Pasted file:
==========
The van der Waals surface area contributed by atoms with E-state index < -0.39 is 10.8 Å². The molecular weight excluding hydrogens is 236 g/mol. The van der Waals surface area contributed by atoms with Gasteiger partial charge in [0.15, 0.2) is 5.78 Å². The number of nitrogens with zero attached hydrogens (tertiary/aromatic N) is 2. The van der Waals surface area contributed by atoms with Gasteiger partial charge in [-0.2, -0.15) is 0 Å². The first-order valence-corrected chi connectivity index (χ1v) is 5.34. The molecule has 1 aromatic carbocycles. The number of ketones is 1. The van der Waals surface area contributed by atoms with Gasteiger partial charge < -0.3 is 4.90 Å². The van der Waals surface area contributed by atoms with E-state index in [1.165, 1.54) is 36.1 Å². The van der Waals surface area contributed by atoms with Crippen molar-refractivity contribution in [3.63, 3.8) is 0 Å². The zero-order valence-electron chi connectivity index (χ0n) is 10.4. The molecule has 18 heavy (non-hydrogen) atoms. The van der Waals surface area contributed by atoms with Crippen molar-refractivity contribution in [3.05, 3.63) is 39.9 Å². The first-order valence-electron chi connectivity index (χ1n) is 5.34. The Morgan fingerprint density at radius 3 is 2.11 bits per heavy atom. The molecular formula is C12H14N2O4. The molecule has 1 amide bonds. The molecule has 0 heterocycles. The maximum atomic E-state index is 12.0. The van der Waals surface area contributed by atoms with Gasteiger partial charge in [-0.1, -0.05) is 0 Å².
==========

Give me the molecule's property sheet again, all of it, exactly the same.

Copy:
The van der Waals surface area contributed by atoms with E-state index < -0.39 is 10.8 Å². The molecular weight excluding hydrogens is 236 g/mol. The van der Waals surface area contributed by atoms with Gasteiger partial charge in [0.15, 0.2) is 5.78 Å². The number of nitrogens with zero attached hydrogens (tertiary/aromatic N) is 2. The van der Waals surface area contributed by atoms with Gasteiger partial charge in [-0.2, -0.15) is 0 Å². The first-order valence-corrected chi connectivity index (χ1v) is 5.34. The molecule has 1 aromatic carbocycles. The number of ketones is 1. The van der Waals surface area contributed by atoms with Gasteiger partial charge < -0.3 is 4.90 Å². The van der Waals surface area contributed by atoms with E-state index in [1.165, 1.54) is 36.1 Å². The van der Waals surface area contributed by atoms with Crippen molar-refractivity contribution in [3.63, 3.8) is 0 Å². The zero-order valence-electron chi connectivity index (χ0n) is 10.4. The molecule has 18 heavy (non-hydrogen) atoms. The van der Waals surface area contributed by atoms with Crippen molar-refractivity contribution in [3.05, 3.63) is 39.9 Å². The first-order valence-electron chi connectivity index (χ1n) is 5.34. The Morgan fingerprint density at radius 3 is 2.11 bits per heavy atom. The molecular formula is C12H14N2O4. The molecule has 1 amide bonds. The molecule has 0 heterocycles. The maximum atomic E-state index is 12.0. The van der Waals surface area contributed by atoms with Gasteiger partial charge in [-0.1, -0.05) is 0 Å².